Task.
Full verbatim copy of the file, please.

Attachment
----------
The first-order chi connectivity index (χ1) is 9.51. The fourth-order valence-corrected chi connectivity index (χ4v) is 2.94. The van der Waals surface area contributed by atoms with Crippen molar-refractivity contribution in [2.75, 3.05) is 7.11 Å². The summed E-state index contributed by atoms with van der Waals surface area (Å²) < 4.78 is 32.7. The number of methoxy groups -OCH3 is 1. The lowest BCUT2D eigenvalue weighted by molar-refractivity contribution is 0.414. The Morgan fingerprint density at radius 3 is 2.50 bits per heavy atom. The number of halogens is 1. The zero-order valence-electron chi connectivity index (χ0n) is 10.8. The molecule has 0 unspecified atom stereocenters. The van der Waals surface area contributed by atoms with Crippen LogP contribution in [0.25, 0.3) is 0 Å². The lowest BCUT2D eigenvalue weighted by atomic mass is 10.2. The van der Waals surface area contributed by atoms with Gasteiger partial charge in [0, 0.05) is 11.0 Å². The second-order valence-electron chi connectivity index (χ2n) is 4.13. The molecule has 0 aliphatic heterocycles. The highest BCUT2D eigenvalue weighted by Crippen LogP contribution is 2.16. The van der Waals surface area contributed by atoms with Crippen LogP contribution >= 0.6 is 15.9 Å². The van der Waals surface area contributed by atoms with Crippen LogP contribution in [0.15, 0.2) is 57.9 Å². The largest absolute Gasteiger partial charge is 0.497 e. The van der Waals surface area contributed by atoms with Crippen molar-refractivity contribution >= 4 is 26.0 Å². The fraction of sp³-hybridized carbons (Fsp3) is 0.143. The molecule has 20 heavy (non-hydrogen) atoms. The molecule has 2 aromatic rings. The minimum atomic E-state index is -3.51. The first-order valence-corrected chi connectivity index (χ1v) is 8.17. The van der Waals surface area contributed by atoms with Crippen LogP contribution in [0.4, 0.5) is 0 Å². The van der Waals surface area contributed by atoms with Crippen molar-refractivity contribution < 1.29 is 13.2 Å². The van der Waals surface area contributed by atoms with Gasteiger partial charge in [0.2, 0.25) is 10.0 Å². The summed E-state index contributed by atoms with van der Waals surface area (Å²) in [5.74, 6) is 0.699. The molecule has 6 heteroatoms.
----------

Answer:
The first-order chi connectivity index (χ1) is 9.51. The fourth-order valence-corrected chi connectivity index (χ4v) is 2.94. The van der Waals surface area contributed by atoms with Crippen molar-refractivity contribution in [2.75, 3.05) is 7.11 Å². The summed E-state index contributed by atoms with van der Waals surface area (Å²) < 4.78 is 32.7. The number of methoxy groups -OCH3 is 1. The lowest BCUT2D eigenvalue weighted by molar-refractivity contribution is 0.414. The Morgan fingerprint density at radius 3 is 2.50 bits per heavy atom. The number of halogens is 1. The zero-order valence-electron chi connectivity index (χ0n) is 10.8. The molecule has 0 unspecified atom stereocenters. The van der Waals surface area contributed by atoms with Crippen LogP contribution in [0.25, 0.3) is 0 Å². The lowest BCUT2D eigenvalue weighted by atomic mass is 10.2. The van der Waals surface area contributed by atoms with Gasteiger partial charge in [0, 0.05) is 11.0 Å². The second-order valence-electron chi connectivity index (χ2n) is 4.13. The molecule has 0 aliphatic heterocycles. The highest BCUT2D eigenvalue weighted by Crippen LogP contribution is 2.16. The van der Waals surface area contributed by atoms with Crippen LogP contribution >= 0.6 is 15.9 Å². The van der Waals surface area contributed by atoms with Crippen LogP contribution in [0.15, 0.2) is 57.9 Å². The largest absolute Gasteiger partial charge is 0.497 e. The van der Waals surface area contributed by atoms with Crippen molar-refractivity contribution >= 4 is 26.0 Å². The fraction of sp³-hybridized carbons (Fsp3) is 0.143. The molecule has 20 heavy (non-hydrogen) atoms. The molecule has 2 aromatic rings. The minimum atomic E-state index is -3.51. The first-order valence-corrected chi connectivity index (χ1v) is 8.17. The van der Waals surface area contributed by atoms with Crippen LogP contribution in [0.4, 0.5) is 0 Å². The van der Waals surface area contributed by atoms with Crippen molar-refractivity contribution < 1.29 is 13.2 Å². The van der Waals surface area contributed by atoms with Gasteiger partial charge in [0.2, 0.25) is 10.0 Å². The summed E-state index contributed by atoms with van der Waals surface area (Å²) in [5.74, 6) is 0.699. The molecule has 6 heteroatoms.